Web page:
While not directed related to audio measurements, a Pin 1 Problem is something worth mentioning every once in a while since it still plagues the professional audio industry and many still don’t know about it but suffer the consequences.
More than 15 years ago, I was introduced to the concept of a “Pin 1 Problem” on a user list by Jim Brown. At the time I realized that Pin 1 Problems were a serious issue and while some manufactures addressed it immediately once the solution was explained, others ignored the matter and have kept on designing gear with a pin 1 problem. Consequently, I create this website as a place to gather and share information about pin 1 problems:
If you want to understand what a Pin 1 Problem is and how it can affect your audio, read this recent article by Jim Brown:
prosoundweb.com – Pin 1 Revisted by Jim Brown page 1
prosoundweb.com – Pin 1 Revisted by Jim Brown page 2
prosoundweb.com – Pin 1 Revisted by Jim Brown page 3
This is the original document that Jim Brown is referring to:
rane.com – Pin 1 Revisted PDF
A “Hummer” is a device meant to help find Pin 1 Problems. It’s parts, construction and use are explained in this PDF:
Build a “Hummer” to help find “Pin 1” ground problems PDF
I intend to test all of my gear for Pin 1 Problems soon and share my discoveries but before I go to the trouble of building a Hummer, I thought I would verify that it is still the appropriate device to test modern equipment for a pin 1 problem. I’ll report back once I’ve heard back from my friend and expert on the subject, Bill Whitlock of Jensen Transformers.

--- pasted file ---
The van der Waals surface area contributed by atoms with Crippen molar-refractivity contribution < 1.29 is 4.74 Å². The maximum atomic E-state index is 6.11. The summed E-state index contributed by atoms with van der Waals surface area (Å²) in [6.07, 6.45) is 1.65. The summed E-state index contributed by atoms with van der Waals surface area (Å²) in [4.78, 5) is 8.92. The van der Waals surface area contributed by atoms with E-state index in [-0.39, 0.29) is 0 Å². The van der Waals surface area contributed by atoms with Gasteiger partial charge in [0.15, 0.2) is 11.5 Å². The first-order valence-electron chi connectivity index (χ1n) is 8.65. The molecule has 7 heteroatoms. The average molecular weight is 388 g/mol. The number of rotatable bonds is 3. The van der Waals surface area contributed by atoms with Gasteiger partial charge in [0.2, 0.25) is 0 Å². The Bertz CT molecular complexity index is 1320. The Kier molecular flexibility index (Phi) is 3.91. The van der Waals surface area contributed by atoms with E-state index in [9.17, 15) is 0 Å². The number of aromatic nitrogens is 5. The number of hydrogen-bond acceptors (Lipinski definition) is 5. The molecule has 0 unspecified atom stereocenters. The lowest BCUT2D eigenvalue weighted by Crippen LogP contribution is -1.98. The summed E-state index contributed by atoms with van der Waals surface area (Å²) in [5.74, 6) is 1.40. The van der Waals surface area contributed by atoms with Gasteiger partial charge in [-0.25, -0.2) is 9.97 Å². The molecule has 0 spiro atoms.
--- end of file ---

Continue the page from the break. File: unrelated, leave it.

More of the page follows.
While RF (radio frequencies) are outside the realm of the audio spectrum we are dealing with for audio measurement purposes (roughly 20Hz to 20kHz), audio frequencies are low frequency cousins to the RF frequencies (mHz to gHz) used to transport audio from point A to B without wires. Just as we can use measurement mics, audio interfaces and software to analyze our sound systems, we can measure an RF environment with RF scanning hardware and analyze the incoming data with RF coordination software in order to optimize an RF system and choose the best frequencies available in a given location for our needs.
Like it or not, as audio professionals, RF is and will continue to be a huge part of live audio production work, whether it be wireless vocal mics, wireless instruments or in ear monitors (IEMs). There really is no excuse for being RF illiterate. Especially if we intend to rely on RF gear for measurement purposes.
Some good news! Understanding RF measurement, coordination & optimization is a simple pursuit when compared to sound system design and optimization. RF scanning (measurement) hardware and RF coordination software is readily available, inexpensive and fairly straight forward to use. I intend to provide the necessary details for anyone who is interested to be able to assemble an RF “measurement rig” and learn how to use it.
On a personal note, the more RF based audio measurement work I do, the more I realize how these two “art forms” (audio measurement and RF measurement) run parallel to each other and compliment each other.
I will begin to store what I consider essential RF related information here:
This article is worth reading:
eaw.com – driving long cables PDF